Caring for Someone With AIDS

Providing Emotional Support

You are caring for a person, not just a body; their feelings are important too. Since every person is different, there are no rules about what to do or say, but here are some ideas that may help.

  • Keep them involved in their care. Don't do everything for them or make all their decisions. Nobody likes feeling helpless.

  • Have them help out around the house if they can. Everybody likes to feel useful. They want to be part of the group, contributing what they can.

  • Include them in the household. Make them part of normal talk about books, TV shows, music, what is going on in the world, and so on. Many people will want to feel involved in the things that are happening around them. But you don't always have to talk, just being there is sometimes enough. Just watching TV together or sitting and reading in the same room is often comforting.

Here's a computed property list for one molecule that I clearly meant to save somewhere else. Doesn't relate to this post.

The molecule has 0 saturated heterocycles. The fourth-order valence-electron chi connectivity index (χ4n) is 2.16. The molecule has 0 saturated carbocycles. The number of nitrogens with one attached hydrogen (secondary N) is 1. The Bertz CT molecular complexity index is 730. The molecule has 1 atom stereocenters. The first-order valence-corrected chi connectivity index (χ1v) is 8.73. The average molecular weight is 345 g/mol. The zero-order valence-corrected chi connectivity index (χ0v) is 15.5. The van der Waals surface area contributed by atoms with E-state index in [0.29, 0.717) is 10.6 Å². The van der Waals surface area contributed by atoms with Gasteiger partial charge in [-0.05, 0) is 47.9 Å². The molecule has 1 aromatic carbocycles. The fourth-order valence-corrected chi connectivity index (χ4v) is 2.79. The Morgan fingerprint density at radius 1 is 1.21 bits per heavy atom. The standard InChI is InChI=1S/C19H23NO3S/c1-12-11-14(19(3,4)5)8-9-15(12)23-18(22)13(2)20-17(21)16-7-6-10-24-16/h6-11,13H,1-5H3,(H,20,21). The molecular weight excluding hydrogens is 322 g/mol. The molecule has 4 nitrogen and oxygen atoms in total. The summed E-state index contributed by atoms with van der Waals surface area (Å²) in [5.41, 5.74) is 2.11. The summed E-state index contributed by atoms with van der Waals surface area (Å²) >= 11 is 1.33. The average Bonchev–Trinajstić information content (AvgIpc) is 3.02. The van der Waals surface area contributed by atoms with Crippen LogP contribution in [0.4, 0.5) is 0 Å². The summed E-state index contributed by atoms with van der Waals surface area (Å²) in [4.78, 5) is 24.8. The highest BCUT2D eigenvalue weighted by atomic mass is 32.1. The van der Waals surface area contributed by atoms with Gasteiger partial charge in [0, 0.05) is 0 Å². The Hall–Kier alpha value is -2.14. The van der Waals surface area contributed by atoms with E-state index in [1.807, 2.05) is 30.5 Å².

• Talk about things. Sometime they may need to talk about AIDS or talk through their own situation as a way to think out loud. Having AIDS can make a person angry, frustrated, depressed, scared, and lonely, just like any other serious illness. Listening, trying to understand, showing you care, and helping them work through their emotions is a big part of home care. A support group of other people with AIDS can also be a good place for them to talk things out.

  • Invite their friends over to visit. A little socializing can be good for everyone.

  • Touch them. Hug them, kiss them, pat them, hold their hands to show that you care. Some people may not want physical closeness, but if they do, touch is a powerful way of saying you care.

  • Get out together. If they are able, go to social events, shopping, riding around, walking around the block, or just into the park, yard, or porch to sit in the sun and breath fresh air.

Read: Many ways to help someone living with AIDS

APA Reference
Staff, H. (2021, December 26). Caring for Someone With AIDS, HealthyPlace. Retrieved on 2024, June 18 from

Last Updated: March 26, 2022

Medically reviewed by Harry Croft, MD

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